Jason Garrett

Sure, sure, no Cowboys allowed in the Eagles nest. Whatever. Once upon a time, Garrett was one of the most creative offensive minds in football and Jerry Jones’ golden boy. He guided the Cowboys to the second-best offense in 2007 and spurned head-coaching offers after Jones paid him $3 million to stay on as offensive coordinator.

While he’s recently fallen out of favor with Jones, his track record speaks for itself. Garrett has led the Cowboys to three NFC East titles while compiling a not-so-shabby 83-64 record. Yes, he has failed to capture the ultimate prize but winning Super Bowls is tough work. Ask Doug Pederson.

If Dallas were to fire Garrett — and it’s certainly trending in that direction — the Eagles could do far worse than an accomplished offensive mind (think: Norv Turner 2.0) to mentor Carson Wentz. He’s already been rumored to be on the Giants’ shortlist of candidates. Besides, Garrett and Pederson together — two former backup quarterbacks turned innovative coaches — could be a lethal one-two combo.


Hue Jackson

Try not to laugh for a minute. Jackson somehow has a sterling reputation in the coaching fraternity as a great motivator and excellent football coach. Remember, he was in some pretty bad situations in Washington, Cleveland, Cincinnati and Oakland — four franchises that aren’t exactly bastions for growth and success.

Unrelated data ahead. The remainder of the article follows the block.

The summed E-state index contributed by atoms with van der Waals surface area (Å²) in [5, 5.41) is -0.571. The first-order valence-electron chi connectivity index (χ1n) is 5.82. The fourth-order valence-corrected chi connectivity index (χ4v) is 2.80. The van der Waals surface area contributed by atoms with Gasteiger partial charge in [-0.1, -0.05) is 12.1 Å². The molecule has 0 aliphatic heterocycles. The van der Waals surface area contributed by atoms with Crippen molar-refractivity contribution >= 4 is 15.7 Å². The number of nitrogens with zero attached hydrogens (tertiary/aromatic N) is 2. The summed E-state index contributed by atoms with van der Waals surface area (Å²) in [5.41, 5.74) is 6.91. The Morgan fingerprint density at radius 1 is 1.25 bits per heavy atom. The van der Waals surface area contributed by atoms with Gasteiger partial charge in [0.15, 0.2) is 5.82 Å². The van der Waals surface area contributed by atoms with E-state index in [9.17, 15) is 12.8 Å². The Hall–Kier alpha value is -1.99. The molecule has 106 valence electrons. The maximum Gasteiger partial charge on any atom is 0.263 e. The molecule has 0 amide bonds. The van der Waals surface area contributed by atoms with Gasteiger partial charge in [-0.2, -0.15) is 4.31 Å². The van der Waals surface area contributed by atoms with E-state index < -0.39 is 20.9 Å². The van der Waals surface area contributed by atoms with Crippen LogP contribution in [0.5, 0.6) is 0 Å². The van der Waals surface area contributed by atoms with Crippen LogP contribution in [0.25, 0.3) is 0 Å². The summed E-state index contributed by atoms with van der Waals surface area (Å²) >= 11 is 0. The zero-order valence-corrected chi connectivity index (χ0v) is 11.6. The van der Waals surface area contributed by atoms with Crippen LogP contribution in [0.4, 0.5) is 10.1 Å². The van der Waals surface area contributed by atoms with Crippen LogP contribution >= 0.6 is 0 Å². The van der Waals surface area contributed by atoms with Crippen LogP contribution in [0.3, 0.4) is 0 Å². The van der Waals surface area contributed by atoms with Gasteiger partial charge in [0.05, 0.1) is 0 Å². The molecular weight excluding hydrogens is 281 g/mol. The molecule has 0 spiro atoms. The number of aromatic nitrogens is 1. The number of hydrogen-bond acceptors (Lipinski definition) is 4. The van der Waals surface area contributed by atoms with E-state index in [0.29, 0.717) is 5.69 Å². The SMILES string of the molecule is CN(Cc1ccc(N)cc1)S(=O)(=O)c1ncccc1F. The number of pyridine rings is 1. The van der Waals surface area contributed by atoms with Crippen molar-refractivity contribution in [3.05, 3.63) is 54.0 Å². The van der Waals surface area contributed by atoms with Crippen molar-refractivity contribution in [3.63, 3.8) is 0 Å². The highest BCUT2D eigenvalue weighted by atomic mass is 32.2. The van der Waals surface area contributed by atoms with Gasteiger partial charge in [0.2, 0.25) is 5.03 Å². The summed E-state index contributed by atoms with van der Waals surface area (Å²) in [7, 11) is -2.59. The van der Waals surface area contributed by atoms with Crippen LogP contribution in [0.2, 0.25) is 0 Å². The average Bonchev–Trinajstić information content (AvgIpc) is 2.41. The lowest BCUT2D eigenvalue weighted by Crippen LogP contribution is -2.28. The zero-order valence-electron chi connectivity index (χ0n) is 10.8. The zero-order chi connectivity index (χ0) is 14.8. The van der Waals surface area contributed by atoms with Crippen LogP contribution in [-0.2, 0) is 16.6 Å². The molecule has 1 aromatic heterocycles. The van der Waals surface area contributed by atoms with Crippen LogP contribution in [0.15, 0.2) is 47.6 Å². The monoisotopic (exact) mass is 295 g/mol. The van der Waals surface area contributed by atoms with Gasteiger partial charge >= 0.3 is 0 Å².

Jackson’s biggest claim to fame was developing receivers … interesting, right? It was under his tutelage that Chad Johnson and TJ Houshmandzadeh became house-hold names. That would bode well for the Eagles.

On the flip side, Jackson’s abysmal failures in Cleveland were vividly spotlighted on HBO’s “Hard Knocks” and the PR nightmare might be hard to justify to Philadelphia fans. That, and Jackson’s offenses have never finished higher than No. 15 in the league despite claims that he is an offensive mastermind. It wouldn’t be the splashiest move, but hiring Jackson might still be an upgrade over Mike Groh.

Josh McCown

Say what? Look, McCown is already coaching high school football down in North Carolina so just fast-track him to the pros. The way current and former teammates gush about the 40-year-old journeyman quarterback’s football intelligence, it just makes sense. He literally learned the Eagles’ playbook in a weekend cram session after the Eagles signed him in late August. He knew it better than most of his receivers did. Probably still does.

In fact, McCown told Heavy.com that he would definitely consider a coaching gig in the NFL in the not-so-distant future. He referenced soaking up all he had learned from great mentors like Lovie Smith, Rod Marinelli and Doug Pederson. Why not McCown? Why not now? He would be an unexpected and promising pick to replace Mike Groh.

READ NEXT: Jalen Ramsey, Eric Berry Among NFL Players for Eagles to Target

Follow the Heavy Philadelphia Eagles page for the latest breaking news, rumors and content!


Comment Here
Subscribe
Notify of
0 Comments
Inline Feedbacks
View all comments
0
Would love your thoughts, please comment.x
()
x